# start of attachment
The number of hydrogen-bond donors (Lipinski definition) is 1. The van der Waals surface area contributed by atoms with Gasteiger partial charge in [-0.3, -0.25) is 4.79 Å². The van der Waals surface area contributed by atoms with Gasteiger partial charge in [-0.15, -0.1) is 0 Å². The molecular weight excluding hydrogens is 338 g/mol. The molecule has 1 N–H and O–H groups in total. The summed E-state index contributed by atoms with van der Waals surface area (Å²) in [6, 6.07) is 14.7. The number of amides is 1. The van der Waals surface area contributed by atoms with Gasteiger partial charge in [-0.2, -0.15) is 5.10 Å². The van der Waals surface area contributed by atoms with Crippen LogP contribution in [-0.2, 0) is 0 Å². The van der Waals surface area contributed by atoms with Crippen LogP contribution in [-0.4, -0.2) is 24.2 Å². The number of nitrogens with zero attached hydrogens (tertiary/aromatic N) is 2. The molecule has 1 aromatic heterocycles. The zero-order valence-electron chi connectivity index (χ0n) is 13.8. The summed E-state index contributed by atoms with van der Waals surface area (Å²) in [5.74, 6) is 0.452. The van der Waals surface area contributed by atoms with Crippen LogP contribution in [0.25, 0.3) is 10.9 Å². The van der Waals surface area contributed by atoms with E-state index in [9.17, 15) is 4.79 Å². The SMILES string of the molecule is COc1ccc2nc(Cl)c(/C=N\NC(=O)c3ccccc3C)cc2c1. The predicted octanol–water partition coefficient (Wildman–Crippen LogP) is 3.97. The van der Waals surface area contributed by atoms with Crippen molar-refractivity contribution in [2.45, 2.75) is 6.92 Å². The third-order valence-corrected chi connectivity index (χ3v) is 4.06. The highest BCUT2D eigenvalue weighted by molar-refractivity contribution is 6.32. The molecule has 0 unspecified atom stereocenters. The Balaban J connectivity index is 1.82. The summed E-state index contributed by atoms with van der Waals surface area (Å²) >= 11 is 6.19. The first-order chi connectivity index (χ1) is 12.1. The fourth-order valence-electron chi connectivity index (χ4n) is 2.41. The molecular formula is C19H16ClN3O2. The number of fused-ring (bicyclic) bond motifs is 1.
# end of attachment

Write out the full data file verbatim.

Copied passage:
The number of hydrogen-bond donors (Lipinski definition) is 1. The van der Waals surface area contributed by atoms with Gasteiger partial charge in [-0.3, -0.25) is 4.79 Å². The van der Waals surface area contributed by atoms with Gasteiger partial charge in [-0.15, -0.1) is 0 Å². The molecular weight excluding hydrogens is 338 g/mol. The molecule has 1 N–H and O–H groups in total. The summed E-state index contributed by atoms with van der Waals surface area (Å²) in [6, 6.07) is 14.7. The number of amides is 1. The van der Waals surface area contributed by atoms with Gasteiger partial charge in [-0.2, -0.15) is 5.10 Å². The van der Waals surface area contributed by atoms with Crippen LogP contribution in [-0.2, 0) is 0 Å². The van der Waals surface area contributed by atoms with Crippen LogP contribution in [-0.4, -0.2) is 24.2 Å². The number of nitrogens with zero attached hydrogens (tertiary/aromatic N) is 2. The molecule has 1 aromatic heterocycles. The zero-order valence-electron chi connectivity index (χ0n) is 13.8. The summed E-state index contributed by atoms with van der Waals surface area (Å²) in [5.74, 6) is 0.452. The van der Waals surface area contributed by atoms with Crippen LogP contribution in [0.25, 0.3) is 10.9 Å². The van der Waals surface area contributed by atoms with E-state index in [9.17, 15) is 4.79 Å². The SMILES string of the molecule is COc1ccc2nc(Cl)c(/C=N\NC(=O)c3ccccc3C)cc2c1. The predicted octanol–water partition coefficient (Wildman–Crippen LogP) is 3.97. The van der Waals surface area contributed by atoms with Crippen molar-refractivity contribution in [2.45, 2.75) is 6.92 Å². The third-order valence-corrected chi connectivity index (χ3v) is 4.06. The highest BCUT2D eigenvalue weighted by molar-refractivity contribution is 6.32. The molecule has 0 unspecified atom stereocenters. The Balaban J connectivity index is 1.82. The summed E-state index contributed by atoms with van der Waals surface area (Å²) >= 11 is 6.19. The first-order chi connectivity index (χ1) is 12.1. The fourth-order valence-electron chi connectivity index (χ4n) is 2.41. The molecular formula is C19H16ClN3O2. The number of fused-ring (bicyclic) bond motifs is 1.